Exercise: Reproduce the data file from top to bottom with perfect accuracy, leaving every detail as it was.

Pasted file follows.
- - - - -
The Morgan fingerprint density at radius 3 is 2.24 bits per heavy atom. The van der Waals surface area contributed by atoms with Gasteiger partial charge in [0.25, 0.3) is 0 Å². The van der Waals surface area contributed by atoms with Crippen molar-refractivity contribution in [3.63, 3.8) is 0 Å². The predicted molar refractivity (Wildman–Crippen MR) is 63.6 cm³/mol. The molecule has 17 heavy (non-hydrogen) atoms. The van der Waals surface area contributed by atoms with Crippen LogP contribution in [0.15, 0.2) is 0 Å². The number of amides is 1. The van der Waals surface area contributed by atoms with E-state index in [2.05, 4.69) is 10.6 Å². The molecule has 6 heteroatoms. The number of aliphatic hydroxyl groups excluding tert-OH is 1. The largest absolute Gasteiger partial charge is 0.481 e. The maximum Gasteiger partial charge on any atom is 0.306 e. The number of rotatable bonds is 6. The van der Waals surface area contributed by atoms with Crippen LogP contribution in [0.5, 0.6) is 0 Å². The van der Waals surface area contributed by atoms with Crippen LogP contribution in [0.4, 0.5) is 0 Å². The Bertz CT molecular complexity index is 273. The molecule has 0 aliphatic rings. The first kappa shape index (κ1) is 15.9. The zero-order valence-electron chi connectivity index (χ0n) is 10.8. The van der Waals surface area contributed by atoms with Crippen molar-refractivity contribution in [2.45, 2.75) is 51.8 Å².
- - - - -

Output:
The Morgan fingerprint density at radius 3 is 2.24 bits per heavy atom. The van der Waals surface area contributed by atoms with Gasteiger partial charge in [0.25, 0.3) is 0 Å². The van der Waals surface area contributed by atoms with Crippen molar-refractivity contribution in [3.63, 3.8) is 0 Å². The predicted molar refractivity (Wildman–Crippen MR) is 63.6 cm³/mol. The molecule has 17 heavy (non-hydrogen) atoms. The van der Waals surface area contributed by atoms with Crippen LogP contribution in [0.15, 0.2) is 0 Å². The number of amides is 1. The van der Waals surface area contributed by atoms with E-state index in [2.05, 4.69) is 10.6 Å². The molecule has 6 heteroatoms. The number of aliphatic hydroxyl groups excluding tert-OH is 1. The largest absolute Gasteiger partial charge is 0.481 e. The maximum Gasteiger partial charge on any atom is 0.306 e. The number of rotatable bonds is 6. The van der Waals surface area contributed by atoms with Crippen LogP contribution in [0.5, 0.6) is 0 Å². The van der Waals surface area contributed by atoms with Crippen LogP contribution in [0.4, 0.5) is 0 Å². The Bertz CT molecular complexity index is 273. The molecule has 0 aliphatic rings. The first kappa shape index (κ1) is 15.9. The zero-order valence-electron chi connectivity index (χ0n) is 10.8. The van der Waals surface area contributed by atoms with Crippen molar-refractivity contribution in [2.45, 2.75) is 51.8 Å².